EXCLUSIVE: Despite reporting a loss in 2015, revenue and admissions are up and Everyman Cinemas is primed for significant growth.
UK boutique cinema chain Everyman Cinemas intends to have opened or committed to up to 25 new sites by 2021, according to CEO Crispin Lilly.
Speaking to Screen in the week the company revealed its financial results for 2015, Lilly revealed a “market commitment of between three and five sites a year for the next four to five years”, adding that the exhibitor is “very comfortable about delivering upon that”.
In 2015, Everyman opened six new cinemas in the UK, taking its total sites to 16 (39 screens), and has deals in place for six further sites in Bristol, Harrogate, Chelmsford, Stratford-upon-Avon, Cirencester, and Kings Cross.
In addition, the company has announced plans for a new-build site in Durham to be operational by 2019. Lilly told Screen that two more sites were in advanced negotiations and should be signed-off on within the next few months.
Despite reporting a loss of £556,000 after taxation in its recent year-end financials, revenues rose 44% to £20.3m in the same period.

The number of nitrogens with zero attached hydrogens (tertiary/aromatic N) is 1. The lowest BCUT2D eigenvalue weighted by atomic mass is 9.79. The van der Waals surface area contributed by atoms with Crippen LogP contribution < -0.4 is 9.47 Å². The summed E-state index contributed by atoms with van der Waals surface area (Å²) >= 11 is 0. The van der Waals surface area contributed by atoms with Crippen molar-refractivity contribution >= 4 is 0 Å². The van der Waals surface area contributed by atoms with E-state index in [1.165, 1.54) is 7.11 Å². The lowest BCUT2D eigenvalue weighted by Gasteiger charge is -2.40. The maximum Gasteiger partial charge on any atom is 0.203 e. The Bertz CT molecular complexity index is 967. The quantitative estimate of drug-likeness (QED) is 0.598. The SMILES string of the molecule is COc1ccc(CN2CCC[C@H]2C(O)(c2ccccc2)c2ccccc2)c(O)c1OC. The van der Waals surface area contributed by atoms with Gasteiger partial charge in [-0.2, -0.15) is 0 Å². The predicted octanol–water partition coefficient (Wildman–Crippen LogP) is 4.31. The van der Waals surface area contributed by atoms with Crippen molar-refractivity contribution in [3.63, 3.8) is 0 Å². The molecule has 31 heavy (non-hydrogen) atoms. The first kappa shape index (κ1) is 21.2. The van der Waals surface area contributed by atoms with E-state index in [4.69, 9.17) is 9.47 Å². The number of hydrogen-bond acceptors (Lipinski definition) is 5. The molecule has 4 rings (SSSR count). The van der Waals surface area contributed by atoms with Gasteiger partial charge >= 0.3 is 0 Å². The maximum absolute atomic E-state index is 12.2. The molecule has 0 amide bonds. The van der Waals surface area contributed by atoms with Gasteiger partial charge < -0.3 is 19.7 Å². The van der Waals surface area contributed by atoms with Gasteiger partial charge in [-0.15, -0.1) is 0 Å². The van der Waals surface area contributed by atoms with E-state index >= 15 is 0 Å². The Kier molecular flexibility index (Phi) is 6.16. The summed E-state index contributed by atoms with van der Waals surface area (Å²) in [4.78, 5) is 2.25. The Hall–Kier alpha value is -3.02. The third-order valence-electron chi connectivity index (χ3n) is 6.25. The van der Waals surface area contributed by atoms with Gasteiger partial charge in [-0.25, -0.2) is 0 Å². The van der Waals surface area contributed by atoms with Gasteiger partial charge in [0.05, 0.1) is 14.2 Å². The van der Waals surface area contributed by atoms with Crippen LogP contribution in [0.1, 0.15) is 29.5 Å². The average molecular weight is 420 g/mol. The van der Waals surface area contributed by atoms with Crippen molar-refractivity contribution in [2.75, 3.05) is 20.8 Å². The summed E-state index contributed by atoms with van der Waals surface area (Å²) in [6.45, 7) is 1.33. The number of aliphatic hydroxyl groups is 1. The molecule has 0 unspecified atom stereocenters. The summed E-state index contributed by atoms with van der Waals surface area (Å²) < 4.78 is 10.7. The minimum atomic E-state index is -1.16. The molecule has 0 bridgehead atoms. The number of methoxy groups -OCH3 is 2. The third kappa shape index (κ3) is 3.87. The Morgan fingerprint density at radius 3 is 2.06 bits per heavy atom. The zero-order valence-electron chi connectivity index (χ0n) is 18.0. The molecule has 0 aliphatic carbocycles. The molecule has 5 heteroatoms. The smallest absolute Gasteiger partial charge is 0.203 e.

The loss has been largely put down to pre-opening costs on new sites which amounted to £775,000, up from £205,000 in 2014.
Admissions were up 50% at Everyman cinemas in 2015, while EBITDA was up 25% to £1.71m and spend per customer was up 3% to £15.95.
The company has also agreed a new debt facility with Barclays of £8m which Lilly noted “will enable us now to deliver all of the sites that we’ve committed to, to the end of 2017”, taking Everyman’s total number of cinemas to 22.
According to Everyman, two new sites that were purchased from multiplex chain Odeon – Gerrards Cross and Esher – have dramatically improved box office takings at their locations since opening in the second half of 2015.
The growth is positive for the industry as a whole, said Lilly: “It shows that by differentiating the product, there’s additional business to be generated that isn’t dependent on existing customers.”
“There is an audience that grew up with multiplexes but the multiplex offer hasn’t grown up with them,” he added. “There’s an inherent love of cinema out there that hasn’t been evolved enough.”
Everyman’s top-performing film in 2015 was Spectre with £1.7m (1.9% of overall UK takings), topping Star Wars: The Force Awakens’ gross of £1.4m (1.6%).
The chain performed particularly well with Oscar-winning documentary Amy, which took £322,000 for an 8.5% share; 45 Years, which took 190,000 for a 12.7% share; and Still Alice, which made 182,000 for a 7% share.
In 2016, Everyman’s top performing title to date is The Revenant with £576,000, while it has collected 12.1% (143k) of A Bigger Splash’s £1.18m box office to date.